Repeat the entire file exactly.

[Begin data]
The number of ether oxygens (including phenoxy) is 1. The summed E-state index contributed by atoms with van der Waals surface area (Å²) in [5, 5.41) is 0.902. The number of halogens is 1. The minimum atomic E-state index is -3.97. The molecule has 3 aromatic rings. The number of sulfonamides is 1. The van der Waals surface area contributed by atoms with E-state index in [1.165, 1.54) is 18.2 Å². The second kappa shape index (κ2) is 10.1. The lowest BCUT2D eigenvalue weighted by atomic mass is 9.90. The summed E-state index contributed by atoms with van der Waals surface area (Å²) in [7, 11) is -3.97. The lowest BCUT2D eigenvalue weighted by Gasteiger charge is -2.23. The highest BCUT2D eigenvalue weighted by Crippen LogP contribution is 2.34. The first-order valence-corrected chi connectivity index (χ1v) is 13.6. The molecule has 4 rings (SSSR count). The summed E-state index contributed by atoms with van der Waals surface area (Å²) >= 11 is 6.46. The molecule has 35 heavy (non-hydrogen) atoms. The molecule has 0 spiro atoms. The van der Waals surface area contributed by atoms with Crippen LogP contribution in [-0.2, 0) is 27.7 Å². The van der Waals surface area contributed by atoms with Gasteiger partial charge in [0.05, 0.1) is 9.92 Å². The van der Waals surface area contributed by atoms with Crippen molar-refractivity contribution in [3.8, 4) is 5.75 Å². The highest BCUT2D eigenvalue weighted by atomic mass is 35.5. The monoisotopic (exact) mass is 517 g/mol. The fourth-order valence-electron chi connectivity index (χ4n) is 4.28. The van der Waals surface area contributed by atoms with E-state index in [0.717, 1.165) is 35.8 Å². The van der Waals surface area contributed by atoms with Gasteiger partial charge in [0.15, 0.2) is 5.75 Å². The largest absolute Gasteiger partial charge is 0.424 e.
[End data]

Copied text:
The number of ether oxygens (including phenoxy) is 1. The summed E-state index contributed by atoms with van der Waals surface area (Å²) in [5, 5.41) is 0.902. The number of halogens is 1. The minimum atomic E-state index is -3.97. The molecule has 3 aromatic rings. The number of sulfonamides is 1. The van der Waals surface area contributed by atoms with E-state index in [1.165, 1.54) is 18.2 Å². The second kappa shape index (κ2) is 10.1. The lowest BCUT2D eigenvalue weighted by atomic mass is 9.90. The summed E-state index contributed by atoms with van der Waals surface area (Å²) in [7, 11) is -3.97. The lowest BCUT2D eigenvalue weighted by Gasteiger charge is -2.23. The highest BCUT2D eigenvalue weighted by Crippen LogP contribution is 2.34. The first-order valence-corrected chi connectivity index (χ1v) is 13.6. The molecule has 4 rings (SSSR count). The summed E-state index contributed by atoms with van der Waals surface area (Å²) >= 11 is 6.46. The molecule has 35 heavy (non-hydrogen) atoms. The molecule has 0 spiro atoms. The van der Waals surface area contributed by atoms with Crippen LogP contribution in [-0.2, 0) is 27.7 Å². The van der Waals surface area contributed by atoms with Gasteiger partial charge in [0.05, 0.1) is 9.92 Å². The van der Waals surface area contributed by atoms with Crippen molar-refractivity contribution in [3.8, 4) is 5.75 Å². The highest BCUT2D eigenvalue weighted by atomic mass is 35.5. The monoisotopic (exact) mass is 517 g/mol. The fourth-order valence-electron chi connectivity index (χ4n) is 4.28. The van der Waals surface area contributed by atoms with E-state index in [0.717, 1.165) is 35.8 Å². The van der Waals surface area contributed by atoms with Gasteiger partial charge in [0.15, 0.2) is 5.75 Å². The largest absolute Gasteiger partial charge is 0.424 e.